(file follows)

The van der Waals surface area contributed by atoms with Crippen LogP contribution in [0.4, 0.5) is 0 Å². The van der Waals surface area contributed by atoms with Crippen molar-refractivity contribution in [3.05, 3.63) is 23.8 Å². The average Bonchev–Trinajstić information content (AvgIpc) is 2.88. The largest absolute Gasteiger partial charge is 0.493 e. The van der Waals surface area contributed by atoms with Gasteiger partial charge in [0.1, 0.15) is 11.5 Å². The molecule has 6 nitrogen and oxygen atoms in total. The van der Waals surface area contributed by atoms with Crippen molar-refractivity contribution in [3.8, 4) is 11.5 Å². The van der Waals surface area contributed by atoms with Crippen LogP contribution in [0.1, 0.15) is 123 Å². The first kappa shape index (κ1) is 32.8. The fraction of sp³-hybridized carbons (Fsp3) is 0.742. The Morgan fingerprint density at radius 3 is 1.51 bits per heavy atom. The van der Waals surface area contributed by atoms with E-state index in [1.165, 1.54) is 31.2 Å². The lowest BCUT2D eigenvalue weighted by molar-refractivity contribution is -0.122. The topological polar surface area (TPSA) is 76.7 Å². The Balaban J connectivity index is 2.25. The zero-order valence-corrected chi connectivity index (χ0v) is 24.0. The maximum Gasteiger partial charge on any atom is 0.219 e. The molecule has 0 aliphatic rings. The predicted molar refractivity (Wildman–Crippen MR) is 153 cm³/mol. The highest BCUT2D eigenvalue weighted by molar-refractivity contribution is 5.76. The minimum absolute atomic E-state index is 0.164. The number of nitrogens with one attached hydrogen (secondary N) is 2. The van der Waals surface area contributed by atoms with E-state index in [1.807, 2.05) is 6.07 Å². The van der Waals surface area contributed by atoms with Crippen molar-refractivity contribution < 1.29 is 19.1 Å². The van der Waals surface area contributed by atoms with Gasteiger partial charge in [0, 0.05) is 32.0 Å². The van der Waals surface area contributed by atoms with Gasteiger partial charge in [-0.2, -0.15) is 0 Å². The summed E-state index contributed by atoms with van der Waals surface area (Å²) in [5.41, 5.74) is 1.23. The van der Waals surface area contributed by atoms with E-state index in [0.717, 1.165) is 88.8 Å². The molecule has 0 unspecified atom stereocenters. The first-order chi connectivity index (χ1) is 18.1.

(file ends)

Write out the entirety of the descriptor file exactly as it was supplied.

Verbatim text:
The van der Waals surface area contributed by atoms with Crippen LogP contribution in [0.4, 0.5) is 0 Å². The van der Waals surface area contributed by atoms with Crippen molar-refractivity contribution in [3.05, 3.63) is 23.8 Å². The average Bonchev–Trinajstić information content (AvgIpc) is 2.88. The largest absolute Gasteiger partial charge is 0.493 e. The van der Waals surface area contributed by atoms with Gasteiger partial charge in [0.1, 0.15) is 11.5 Å². The molecule has 6 nitrogen and oxygen atoms in total. The van der Waals surface area contributed by atoms with Crippen molar-refractivity contribution in [3.8, 4) is 11.5 Å². The van der Waals surface area contributed by atoms with Crippen LogP contribution in [0.1, 0.15) is 123 Å². The first kappa shape index (κ1) is 32.8. The fraction of sp³-hybridized carbons (Fsp3) is 0.742. The Morgan fingerprint density at radius 3 is 1.51 bits per heavy atom. The van der Waals surface area contributed by atoms with E-state index in [1.165, 1.54) is 31.2 Å². The lowest BCUT2D eigenvalue weighted by molar-refractivity contribution is -0.122. The topological polar surface area (TPSA) is 76.7 Å². The Balaban J connectivity index is 2.25. The zero-order valence-corrected chi connectivity index (χ0v) is 24.0. The maximum Gasteiger partial charge on any atom is 0.219 e. The molecule has 0 aliphatic rings. The predicted molar refractivity (Wildman–Crippen MR) is 153 cm³/mol. The highest BCUT2D eigenvalue weighted by molar-refractivity contribution is 5.76. The minimum absolute atomic E-state index is 0.164. The number of nitrogens with one attached hydrogen (secondary N) is 2. The van der Waals surface area contributed by atoms with E-state index in [1.807, 2.05) is 6.07 Å². The van der Waals surface area contributed by atoms with Crippen molar-refractivity contribution < 1.29 is 19.1 Å². The van der Waals surface area contributed by atoms with Gasteiger partial charge in [0, 0.05) is 32.0 Å². The van der Waals surface area contributed by atoms with Gasteiger partial charge in [-0.2, -0.15) is 0 Å². The summed E-state index contributed by atoms with van der Waals surface area (Å²) in [5.41, 5.74) is 1.23. The van der Waals surface area contributed by atoms with E-state index in [0.717, 1.165) is 88.8 Å². The molecule has 0 unspecified atom stereocenters. The first-order chi connectivity index (χ1) is 18.1.